During our recent trip to Reims (see full post here), the champagne capital of the world, we passed Maison Fossier, who's windows were filled with adorable tins and bags filled with rectangular pink biscuits. Naturally we had to go inside the shop to see what these little pink biscuits were all about. Walking in, we were immediately surrounded by the warmth and delicate sweet scent of sugar and vanilla. Best of all - there was PINK everywhere! We sampled one of these pink beauties and with one bite we were in love! They have the texture of an un-soaked lady finger and are subtly sweet with a touch of vanilla. A perfect accompaniment for champagne.
These biscuits were invented in the 1690’s by bakers in Reims who wanted to make something that could be made to use the heat of their ovens between baking batches of bread. The shop, Maison Fossier, has been making Biscuit Roses de Reims since it opened in 1756 and now can be found throughout France and around the world. These biscuits were even served during the Coronation of Louis XVI at Reims, and Maison Fossier became the biscuit maker for the royal family.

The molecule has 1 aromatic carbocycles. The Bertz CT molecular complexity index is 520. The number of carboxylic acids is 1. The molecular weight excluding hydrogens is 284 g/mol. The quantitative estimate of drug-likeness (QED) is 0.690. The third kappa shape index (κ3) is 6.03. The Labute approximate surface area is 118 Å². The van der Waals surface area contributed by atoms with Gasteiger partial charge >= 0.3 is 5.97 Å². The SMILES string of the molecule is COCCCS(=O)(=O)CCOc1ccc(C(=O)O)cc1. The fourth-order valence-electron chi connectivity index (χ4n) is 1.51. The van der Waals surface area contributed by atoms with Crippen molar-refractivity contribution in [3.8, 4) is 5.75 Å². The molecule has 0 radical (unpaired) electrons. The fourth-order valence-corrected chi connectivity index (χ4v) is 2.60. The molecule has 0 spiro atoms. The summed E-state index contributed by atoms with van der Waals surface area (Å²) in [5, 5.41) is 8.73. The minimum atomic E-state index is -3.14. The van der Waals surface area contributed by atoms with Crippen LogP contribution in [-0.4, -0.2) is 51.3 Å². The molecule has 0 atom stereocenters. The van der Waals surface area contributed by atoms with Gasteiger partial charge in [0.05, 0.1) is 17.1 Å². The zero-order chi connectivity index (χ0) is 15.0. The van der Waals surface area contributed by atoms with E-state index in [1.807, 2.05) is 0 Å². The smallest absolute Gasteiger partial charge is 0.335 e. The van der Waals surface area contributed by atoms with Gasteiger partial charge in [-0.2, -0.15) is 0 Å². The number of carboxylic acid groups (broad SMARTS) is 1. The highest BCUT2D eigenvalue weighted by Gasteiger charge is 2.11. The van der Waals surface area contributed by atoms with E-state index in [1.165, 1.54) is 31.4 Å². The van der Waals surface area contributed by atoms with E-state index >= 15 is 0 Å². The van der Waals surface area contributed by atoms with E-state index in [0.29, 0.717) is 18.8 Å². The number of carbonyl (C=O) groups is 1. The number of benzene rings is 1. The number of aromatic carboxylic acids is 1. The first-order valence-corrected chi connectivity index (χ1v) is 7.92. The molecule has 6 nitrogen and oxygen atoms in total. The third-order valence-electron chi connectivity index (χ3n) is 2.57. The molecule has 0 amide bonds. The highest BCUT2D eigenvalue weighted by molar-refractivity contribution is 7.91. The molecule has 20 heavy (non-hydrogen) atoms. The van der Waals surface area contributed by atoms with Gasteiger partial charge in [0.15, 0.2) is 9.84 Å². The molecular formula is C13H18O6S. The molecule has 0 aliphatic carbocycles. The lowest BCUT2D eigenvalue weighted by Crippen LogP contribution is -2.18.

You are supposed to serve these biscuits with champagne (preferably champagne from Reims) and they are made to be dipped into the champagne to bring out the subtle flavors of the cookies. Of course, you don't have to try to sell us on anything that involves champagne so we bought a few tins as gifts and a bag for us to enjoy on our trip. Once we were home, we missed having these cute and crunchy biscuits and decided to make them ourselves. We found the original recipe on the official website for France so we decided not to alter it much because if it is on the official website for France, it must be the good.
xxx Ivy & Eve
Adapted from the recipe on France.fr.
Makes about 45 cookies.
4 large eggs at room temperature (separate the yolks from the whites)
1 tsp vanilla extract
1 cup sugar
1 1/2 cups flour
1/3 cup cornstarch
1 tsp baking powder
6-8 drops of red food coloring (depending on how pink you want them)
Powdered (confectioner's) sugar for dusting the cookies
Pastry bag with 1/4-inch smooth tip